Kutch (or Kachchh)
Kutch, by far is the largest district in India. Kutch literally means something which intermittently becomes wet and dry and it is called so because large area of Kutch is shallow wetland which submerges into water during rainy season, and is known as Rann of Kutch. The Rann is famous for the salt flats which become snow white after the rain water dries up.
In Kutch is also my ancestor’s village. Unfortunately, I visited this beautiful place for the first time after I was 22 years old. I never grew up here but this is a place I am so fond of and I never miss a visit at least once in a year if not twice. The villages in Kutch are really awesome to be in and stay over. Life is here is very much laid back unlike Mumbai where it is too fast and one strong reason why I love to spend my vacations there.
It’s been 4 years since I have been a regular visitor here, spending three nights and four days every time I come here. It is more like a pilgrimage where we go with the family, offer prayers at temples for us religiously and spend time with our relatives. This time around, I wanted to explore Kutch more in depth. I have had always wanted to go to Rann (shallow wetland). I never knew what it looked like until I researched about it. The moment I saw pictures of the Rann, it was clear to me that I missed visiting this natural marvel all these years.
Kutch is a paradise for bird lovers and one passionate about photography alike. Birdlife in Kutch is particularly rich with raptors, waterfowl, waders and larks, includes the Grey Hypocolius (Kutch is the only known wintering site in India), White-naped Tit, Stoliczka’s Bushchat, Sykes’s Nightjar, Greater Hoopoe Lark, Merlin, McQueen’s and Indian Bustards. Over 30,000 Common Cranes, hundreds of Steppe Eagle, Marsh, Pallid and Montague’s Harriers, Long-legged Buzzards, Sandgrouse, Pelicans, Flamingos and great flocks of Greater Short-toed Larks are a feature of any winter visit to the area. Eagles, vultures, harriers and falcons can be seen hunting in the Rann. More than 200 bird species live in these seasonal salt marshes.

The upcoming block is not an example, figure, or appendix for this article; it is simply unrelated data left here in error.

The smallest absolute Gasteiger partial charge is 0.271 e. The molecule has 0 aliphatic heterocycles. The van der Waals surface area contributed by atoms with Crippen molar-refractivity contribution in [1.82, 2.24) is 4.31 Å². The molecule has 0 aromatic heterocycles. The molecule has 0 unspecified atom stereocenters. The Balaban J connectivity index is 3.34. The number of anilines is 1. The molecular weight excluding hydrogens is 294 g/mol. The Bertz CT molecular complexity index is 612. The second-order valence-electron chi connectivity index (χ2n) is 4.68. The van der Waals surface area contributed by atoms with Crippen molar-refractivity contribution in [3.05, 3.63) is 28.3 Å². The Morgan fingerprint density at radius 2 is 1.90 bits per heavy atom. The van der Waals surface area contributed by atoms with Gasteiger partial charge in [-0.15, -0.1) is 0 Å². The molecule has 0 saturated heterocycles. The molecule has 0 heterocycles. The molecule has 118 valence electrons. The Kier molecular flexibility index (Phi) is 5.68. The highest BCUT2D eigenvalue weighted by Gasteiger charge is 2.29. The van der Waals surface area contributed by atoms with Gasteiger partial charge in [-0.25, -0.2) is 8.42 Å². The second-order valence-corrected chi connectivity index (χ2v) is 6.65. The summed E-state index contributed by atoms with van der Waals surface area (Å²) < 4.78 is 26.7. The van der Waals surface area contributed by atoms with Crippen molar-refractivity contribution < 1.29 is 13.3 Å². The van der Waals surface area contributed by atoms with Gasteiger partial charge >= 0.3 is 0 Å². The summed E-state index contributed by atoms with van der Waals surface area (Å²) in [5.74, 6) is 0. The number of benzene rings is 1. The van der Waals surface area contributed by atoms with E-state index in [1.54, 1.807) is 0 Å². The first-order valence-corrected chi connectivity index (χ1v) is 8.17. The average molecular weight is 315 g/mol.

Best time to visit: November to January
There are many places of interests in Kutch, but for this year my itinerary was a follows:
This is the main city center, and the nearest Rail head. I travelled from Mumbai to Bhuj on the train. It takes about 17 hours of train journey and the best possible train you can take is Sayaji Nagari Express which starts at 2.50 pm and reaches Bhuj next day early morning at 7.40 am. Place to see in Bhuj are the Aina Mahal (mirror palace), next to it is Prag Mahal and the Bazar. I kept my shopping for my return and proceeded to visit the Aina Mahal & Prag Mahal. It’s a beautiful palace of Late Rao Lakhpatji. Most of the Palace was destroyed by the 2001 earthquake but the not so damaged portion was resorted and is now used as museum which has many of the displaying the bed room, music room, court room and other old pieces of arts, paintings, arms, palanquin etc.
Which include the Aina Mahal (Mirror Palace) which has mirrors on the wall. It is said that in its best days, very little light was enough to light up the whole palace as the light travelled by reflection. Greater Rann and Little Rann are two marshy wetland areas
To reach Kutch, the nearest rail head and airport is Bhuj, which is also the city center. There are limited flights (once a week) to Kutch and hence a better option would be Ahmadabad from where it takes around 7 hours by road.
Kalo Dungar (Black Mountain) is situated in the village of Khavda. At 462 mts, it is the highest point in Kutch and on the other side of it is the Great Rann. It’s probably the only place from where you can get a true panoramic view of the Rann of Kutch. Since it is also located at near the India Pakistan international border, Indian Army has a post there. The post is out of bounds for civilians. There is also a 400 year old temple and Jackals regularly visit this place for food twice a day which is seen by locals as a godly phenomenon.
Hodko is a small village enroute Dhordo. The village became famous because of the resort, Shaam-e-Sarhad (an evening on the border). The resort does have many modern amenities, except for the construction. All tents and the main reception building are made up of clay. It is rebuilt every year after the rainy season dissolves the mud. The marvelous mud resort offers a very beautiful experience, calm and breezy surroundings and the feel of living in yester years are amazing. You are served tea in an earthen pot and you can taste the typical local delicacies.